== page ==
Seeing the Japan Alps of central Honshu in their winter setting for the first time was like beholding a parade of Swiss chocolate-box scenes. There is something about the pristine whiteness of it all, the clean lines, the unifying brush strokes of ice and snow that turn a potentially gray winter landscape into a dazzlingly white one that I can gaze at for hour after hour.

Perhaps it’s the inevitable questions that arise that make winter so fascinating. How do insects survive the freezing? How do small mammals live beneath the snow? Why don’t small birds freeze solid at night? Why do some mammals hibernate, but others of the same size remain active? How do green plants cope with so little light in winter — and why do others shed their leaves? What are the consequences of more or less snow, of milder winters, of ice-free lakes?

My personal excitement at the approach of winter is now tempered by the knowledge that it is a season in retreat. My travels in the Asian and North American Arctic have brought me into contact with diverse northern peoples whose experiences all resonate with my own reflections on changes I recognize here in Hokkaido where I live. The first autumn freeze comes later, the spring earlier; first snows are both later and lighter; and unprecedented rains fall in the middle of what should be endless weeks of subzero weather. Rivers, once used as ice-clad winter highways, suddenly break apart and remain ice free for days, or even weeks at a time, and lakes that once froze over remain ice free.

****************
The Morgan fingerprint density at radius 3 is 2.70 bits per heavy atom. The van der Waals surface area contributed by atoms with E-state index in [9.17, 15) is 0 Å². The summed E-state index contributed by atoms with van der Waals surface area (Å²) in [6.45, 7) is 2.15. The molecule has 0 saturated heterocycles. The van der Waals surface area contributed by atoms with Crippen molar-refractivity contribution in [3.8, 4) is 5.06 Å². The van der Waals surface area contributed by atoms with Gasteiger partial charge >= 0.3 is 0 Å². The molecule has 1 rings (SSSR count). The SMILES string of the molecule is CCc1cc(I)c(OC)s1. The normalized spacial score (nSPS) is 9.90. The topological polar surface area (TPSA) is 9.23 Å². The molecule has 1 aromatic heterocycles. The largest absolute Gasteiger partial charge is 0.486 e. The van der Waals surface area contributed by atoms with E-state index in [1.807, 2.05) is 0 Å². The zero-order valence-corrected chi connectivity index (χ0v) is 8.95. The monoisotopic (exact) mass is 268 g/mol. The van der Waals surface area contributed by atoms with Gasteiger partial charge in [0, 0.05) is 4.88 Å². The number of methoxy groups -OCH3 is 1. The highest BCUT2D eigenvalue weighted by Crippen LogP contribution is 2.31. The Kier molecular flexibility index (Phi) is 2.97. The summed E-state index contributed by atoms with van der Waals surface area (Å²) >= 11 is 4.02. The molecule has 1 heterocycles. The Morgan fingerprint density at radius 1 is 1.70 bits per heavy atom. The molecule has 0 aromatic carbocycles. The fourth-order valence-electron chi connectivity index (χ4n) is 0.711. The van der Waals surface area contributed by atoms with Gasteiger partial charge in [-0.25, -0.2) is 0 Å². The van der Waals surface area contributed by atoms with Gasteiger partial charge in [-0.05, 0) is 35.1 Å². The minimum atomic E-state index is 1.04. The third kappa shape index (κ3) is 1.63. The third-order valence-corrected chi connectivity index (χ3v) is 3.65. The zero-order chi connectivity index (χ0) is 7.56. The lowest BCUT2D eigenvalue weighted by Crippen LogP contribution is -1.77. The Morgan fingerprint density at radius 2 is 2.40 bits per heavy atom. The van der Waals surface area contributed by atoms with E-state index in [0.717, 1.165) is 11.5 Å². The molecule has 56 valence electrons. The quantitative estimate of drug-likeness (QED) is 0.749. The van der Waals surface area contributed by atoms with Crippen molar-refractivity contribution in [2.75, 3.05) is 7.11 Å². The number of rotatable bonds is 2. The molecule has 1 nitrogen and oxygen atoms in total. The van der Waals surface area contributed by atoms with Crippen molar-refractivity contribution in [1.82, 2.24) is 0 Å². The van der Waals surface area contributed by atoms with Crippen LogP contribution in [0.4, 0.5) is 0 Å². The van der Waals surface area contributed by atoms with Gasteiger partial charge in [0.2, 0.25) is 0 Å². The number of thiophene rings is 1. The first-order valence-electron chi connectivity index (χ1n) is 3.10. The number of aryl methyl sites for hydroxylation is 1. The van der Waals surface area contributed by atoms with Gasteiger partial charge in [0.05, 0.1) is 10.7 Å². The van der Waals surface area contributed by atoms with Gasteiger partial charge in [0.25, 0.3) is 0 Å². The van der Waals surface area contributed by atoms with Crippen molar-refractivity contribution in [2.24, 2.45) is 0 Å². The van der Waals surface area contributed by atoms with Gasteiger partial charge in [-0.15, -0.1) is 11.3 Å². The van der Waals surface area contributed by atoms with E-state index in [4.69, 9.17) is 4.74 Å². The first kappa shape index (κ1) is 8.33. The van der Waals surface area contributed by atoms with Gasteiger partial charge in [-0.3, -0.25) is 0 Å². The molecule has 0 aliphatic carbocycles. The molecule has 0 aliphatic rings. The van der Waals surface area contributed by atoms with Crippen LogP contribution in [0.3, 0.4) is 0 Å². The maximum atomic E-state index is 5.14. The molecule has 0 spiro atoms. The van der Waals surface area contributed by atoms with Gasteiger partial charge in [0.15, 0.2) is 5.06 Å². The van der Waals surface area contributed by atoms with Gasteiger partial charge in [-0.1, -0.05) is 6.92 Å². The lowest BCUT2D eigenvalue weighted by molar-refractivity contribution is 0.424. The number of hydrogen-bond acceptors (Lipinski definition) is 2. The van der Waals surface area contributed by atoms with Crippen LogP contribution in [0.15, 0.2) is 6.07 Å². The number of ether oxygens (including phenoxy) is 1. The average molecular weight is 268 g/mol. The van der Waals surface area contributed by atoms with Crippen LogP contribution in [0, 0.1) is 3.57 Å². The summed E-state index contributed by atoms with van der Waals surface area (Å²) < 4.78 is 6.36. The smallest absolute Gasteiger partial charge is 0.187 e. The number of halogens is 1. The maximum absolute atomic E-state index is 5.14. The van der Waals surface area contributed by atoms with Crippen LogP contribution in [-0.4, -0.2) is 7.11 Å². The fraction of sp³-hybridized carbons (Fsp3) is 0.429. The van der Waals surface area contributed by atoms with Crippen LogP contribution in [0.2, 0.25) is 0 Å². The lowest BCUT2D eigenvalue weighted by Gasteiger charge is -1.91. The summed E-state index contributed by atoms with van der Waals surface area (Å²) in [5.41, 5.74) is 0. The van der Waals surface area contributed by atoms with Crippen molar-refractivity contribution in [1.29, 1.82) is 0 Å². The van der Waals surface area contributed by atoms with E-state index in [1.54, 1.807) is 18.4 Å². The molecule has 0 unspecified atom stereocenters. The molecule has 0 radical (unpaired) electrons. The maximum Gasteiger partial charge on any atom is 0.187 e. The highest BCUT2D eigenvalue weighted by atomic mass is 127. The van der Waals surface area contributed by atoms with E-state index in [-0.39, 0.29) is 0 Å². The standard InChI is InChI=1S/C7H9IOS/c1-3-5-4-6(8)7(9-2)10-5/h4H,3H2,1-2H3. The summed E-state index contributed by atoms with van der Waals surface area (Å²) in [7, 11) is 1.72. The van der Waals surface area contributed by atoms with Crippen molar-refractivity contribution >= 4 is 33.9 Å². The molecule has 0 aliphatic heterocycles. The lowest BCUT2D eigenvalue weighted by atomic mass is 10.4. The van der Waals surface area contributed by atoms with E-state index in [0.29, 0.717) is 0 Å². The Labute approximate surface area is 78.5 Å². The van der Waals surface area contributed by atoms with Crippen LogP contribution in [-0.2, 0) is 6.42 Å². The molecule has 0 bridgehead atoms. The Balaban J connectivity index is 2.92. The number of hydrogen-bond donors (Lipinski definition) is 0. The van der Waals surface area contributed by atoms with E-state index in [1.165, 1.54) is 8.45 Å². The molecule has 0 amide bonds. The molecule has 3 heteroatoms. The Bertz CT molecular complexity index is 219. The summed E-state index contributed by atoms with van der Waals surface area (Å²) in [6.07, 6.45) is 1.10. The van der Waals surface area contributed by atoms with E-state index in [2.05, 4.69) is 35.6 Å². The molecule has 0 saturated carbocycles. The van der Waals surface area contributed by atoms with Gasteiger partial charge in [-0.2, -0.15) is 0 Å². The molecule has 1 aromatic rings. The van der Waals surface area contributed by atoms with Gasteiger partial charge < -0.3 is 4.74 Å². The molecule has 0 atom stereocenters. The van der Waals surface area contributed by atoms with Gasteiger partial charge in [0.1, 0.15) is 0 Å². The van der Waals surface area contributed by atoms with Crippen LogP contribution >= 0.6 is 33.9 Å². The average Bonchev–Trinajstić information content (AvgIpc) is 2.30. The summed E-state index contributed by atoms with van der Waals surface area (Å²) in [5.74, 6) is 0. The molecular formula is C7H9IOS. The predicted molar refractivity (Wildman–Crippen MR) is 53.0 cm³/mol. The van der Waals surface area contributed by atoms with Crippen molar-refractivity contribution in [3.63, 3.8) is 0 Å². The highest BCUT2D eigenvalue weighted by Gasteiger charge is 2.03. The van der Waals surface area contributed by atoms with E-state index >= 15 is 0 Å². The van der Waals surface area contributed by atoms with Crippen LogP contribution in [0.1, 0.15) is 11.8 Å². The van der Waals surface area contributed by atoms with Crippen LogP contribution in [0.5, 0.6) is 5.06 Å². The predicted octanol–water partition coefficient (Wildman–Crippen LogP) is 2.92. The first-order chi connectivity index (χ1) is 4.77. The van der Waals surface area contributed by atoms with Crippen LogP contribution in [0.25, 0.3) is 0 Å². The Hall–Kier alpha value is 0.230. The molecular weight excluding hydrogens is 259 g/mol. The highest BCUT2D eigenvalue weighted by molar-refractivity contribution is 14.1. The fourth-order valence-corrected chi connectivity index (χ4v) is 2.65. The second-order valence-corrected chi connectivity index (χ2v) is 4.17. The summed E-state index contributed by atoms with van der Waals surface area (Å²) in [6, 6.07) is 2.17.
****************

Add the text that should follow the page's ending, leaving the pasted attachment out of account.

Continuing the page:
Last winter, for example, Lake Kussharo here in eastern Hokkaido failed to freeze over — for the first time in recorded history. My sense of sadness at the loss of winter is merely personal, but what of the ecological consequences? Well, more of that next time . . .